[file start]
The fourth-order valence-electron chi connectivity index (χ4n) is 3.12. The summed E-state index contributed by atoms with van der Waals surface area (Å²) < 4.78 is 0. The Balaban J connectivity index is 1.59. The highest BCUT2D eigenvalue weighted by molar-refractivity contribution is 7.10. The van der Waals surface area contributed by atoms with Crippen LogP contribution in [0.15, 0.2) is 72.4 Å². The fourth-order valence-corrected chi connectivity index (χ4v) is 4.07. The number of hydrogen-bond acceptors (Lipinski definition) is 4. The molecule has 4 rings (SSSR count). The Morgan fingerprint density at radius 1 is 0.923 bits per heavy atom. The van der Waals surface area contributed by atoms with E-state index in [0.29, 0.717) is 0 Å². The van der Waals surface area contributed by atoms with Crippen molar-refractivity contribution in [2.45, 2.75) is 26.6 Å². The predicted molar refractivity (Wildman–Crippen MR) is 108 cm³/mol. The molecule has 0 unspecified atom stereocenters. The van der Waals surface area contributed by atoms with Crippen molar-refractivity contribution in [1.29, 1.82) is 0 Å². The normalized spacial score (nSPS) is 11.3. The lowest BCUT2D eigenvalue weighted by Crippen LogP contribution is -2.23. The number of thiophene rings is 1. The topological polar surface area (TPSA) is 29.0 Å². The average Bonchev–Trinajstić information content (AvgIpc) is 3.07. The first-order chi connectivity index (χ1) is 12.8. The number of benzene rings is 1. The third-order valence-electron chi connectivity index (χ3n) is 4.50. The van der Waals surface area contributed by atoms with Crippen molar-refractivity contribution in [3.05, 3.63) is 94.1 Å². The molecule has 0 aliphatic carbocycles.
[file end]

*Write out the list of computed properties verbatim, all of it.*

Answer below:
The fourth-order valence-electron chi connectivity index (χ4n) is 3.12. The summed E-state index contributed by atoms with van der Waals surface area (Å²) < 4.78 is 0. The Balaban J connectivity index is 1.59. The highest BCUT2D eigenvalue weighted by molar-refractivity contribution is 7.10. The van der Waals surface area contributed by atoms with Crippen LogP contribution in [0.15, 0.2) is 72.4 Å². The fourth-order valence-corrected chi connectivity index (χ4v) is 4.07. The number of hydrogen-bond acceptors (Lipinski definition) is 4. The molecule has 4 rings (SSSR count). The Morgan fingerprint density at radius 1 is 0.923 bits per heavy atom. The van der Waals surface area contributed by atoms with E-state index in [0.29, 0.717) is 0 Å². The van der Waals surface area contributed by atoms with Crippen molar-refractivity contribution in [2.45, 2.75) is 26.6 Å². The predicted molar refractivity (Wildman–Crippen MR) is 108 cm³/mol. The molecule has 0 unspecified atom stereocenters. The van der Waals surface area contributed by atoms with Crippen molar-refractivity contribution in [1.29, 1.82) is 0 Å². The normalized spacial score (nSPS) is 11.3. The lowest BCUT2D eigenvalue weighted by Crippen LogP contribution is -2.23. The number of thiophene rings is 1. The topological polar surface area (TPSA) is 29.0 Å². The average Bonchev–Trinajstić information content (AvgIpc) is 3.07. The first-order chi connectivity index (χ1) is 12.8. The number of benzene rings is 1. The third-order valence-electron chi connectivity index (χ3n) is 4.50. The van der Waals surface area contributed by atoms with Crippen molar-refractivity contribution in [3.05, 3.63) is 94.1 Å². The molecule has 0 aliphatic carbocycles.